DIP refers to a price drop, so ‘buy the dip’ is to buy a coin when its price is lower so you get more value.
WHALE refers to people who hold a huge amount of any specific crypto, at least enough to influence the market themselves.
Hard Fork and Soft Fork
The amazing thing about crypto is that when there’s a conflict among the developers, a group of them can create another version of the cryptocurrency with altered characteristics that will exist alongside the original, which remains unchanged. This is called a hard fork. Bitcoin Cash is a hard fork of Bitcoin, for instance.
In contrast, a soft fork is similar to a normal update where only one version will be adopted.
Pump and Dump
Pump and Dump is a scheme existing not just in the crypto world but in the stock market too. It refers to the act of boosting the price of a coin with false, misleading claims and fake recommendations, ultimately to sell all your assets of said coin at a higher price, thus ‘dumping’ it.
Although this practice is rampant in the cryptocurrency industry, it is illegal based on security laws.
This is a popular scam run by devs who understand the coding of smart contracts directly on decentralized blockchains. Basically once a project has been launched and investors are feeling relatively confident in the growth of the project and token price, the dev will step in and remove the liquidity and sell it immediately for the network coin (usually BNB or ETH). This is one of the most common scams and is almost as common as crypto hacks, the most infamous of all crypto scams.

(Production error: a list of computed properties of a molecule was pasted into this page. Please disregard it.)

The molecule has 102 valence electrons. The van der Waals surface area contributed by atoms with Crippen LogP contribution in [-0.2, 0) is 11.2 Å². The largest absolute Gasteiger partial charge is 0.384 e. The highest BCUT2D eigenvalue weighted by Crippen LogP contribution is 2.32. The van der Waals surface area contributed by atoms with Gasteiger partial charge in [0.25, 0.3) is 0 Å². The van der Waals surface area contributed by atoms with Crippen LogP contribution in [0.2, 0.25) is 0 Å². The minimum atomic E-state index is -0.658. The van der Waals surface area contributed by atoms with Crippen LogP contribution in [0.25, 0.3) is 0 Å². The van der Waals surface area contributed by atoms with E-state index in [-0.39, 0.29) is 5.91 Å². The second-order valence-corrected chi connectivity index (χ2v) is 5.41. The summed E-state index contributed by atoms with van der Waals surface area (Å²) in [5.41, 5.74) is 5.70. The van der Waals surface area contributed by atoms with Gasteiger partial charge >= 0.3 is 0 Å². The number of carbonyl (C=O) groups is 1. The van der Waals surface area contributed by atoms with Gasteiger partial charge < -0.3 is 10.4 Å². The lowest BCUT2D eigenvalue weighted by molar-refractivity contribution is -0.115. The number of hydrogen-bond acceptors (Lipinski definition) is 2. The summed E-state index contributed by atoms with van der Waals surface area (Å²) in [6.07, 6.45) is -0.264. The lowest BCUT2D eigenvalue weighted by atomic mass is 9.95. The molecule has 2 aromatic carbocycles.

NFTs stand for ‘non-fungible tokens’ and as its name suggests, an NFT is irreplaceable whereas fungible coins like Bitcoin are. For example, 1 BTC always equals 1 BTC, but 1 NFT cannot replace another, even if they trade for the same value.
When more than 50% of the nodes in a blockchain’s network are controlled by one person or group, this is called the 51% attack. Such situations allow the attackers to damage the network or spend the same coin multiple times.
Initial Coin Offering (ICO)
ICO is a popular fundraising method used in the crypto industry. When start-ups want to launch new services/coins/products, they can invite investors to buy a new cryptocurrency not yet introduced to the public. These new coins represent a stake in the company/project, which can create huge profits or losses for the investors. ICO is unregulated, so a large amount of research should be done before taking part in one.
Smart contracts are those with the terms of the agreement between 2 parties engraved digitally into lines of codes. This way, the transactions can happen in a safe, transparent, traceable, irreversible way without the need for external law enforcement systems or central authorities.
The world of cryptocurrencies is vast and ever-growing, so these terms certainly won’t make someone an expert. However, they can serve as a good foundation to build strong crypto knowledge. For starters, by knowing them you won’t get lost in the jungle of ‘high-brow’ lingo when people discuss cryptocurrencies.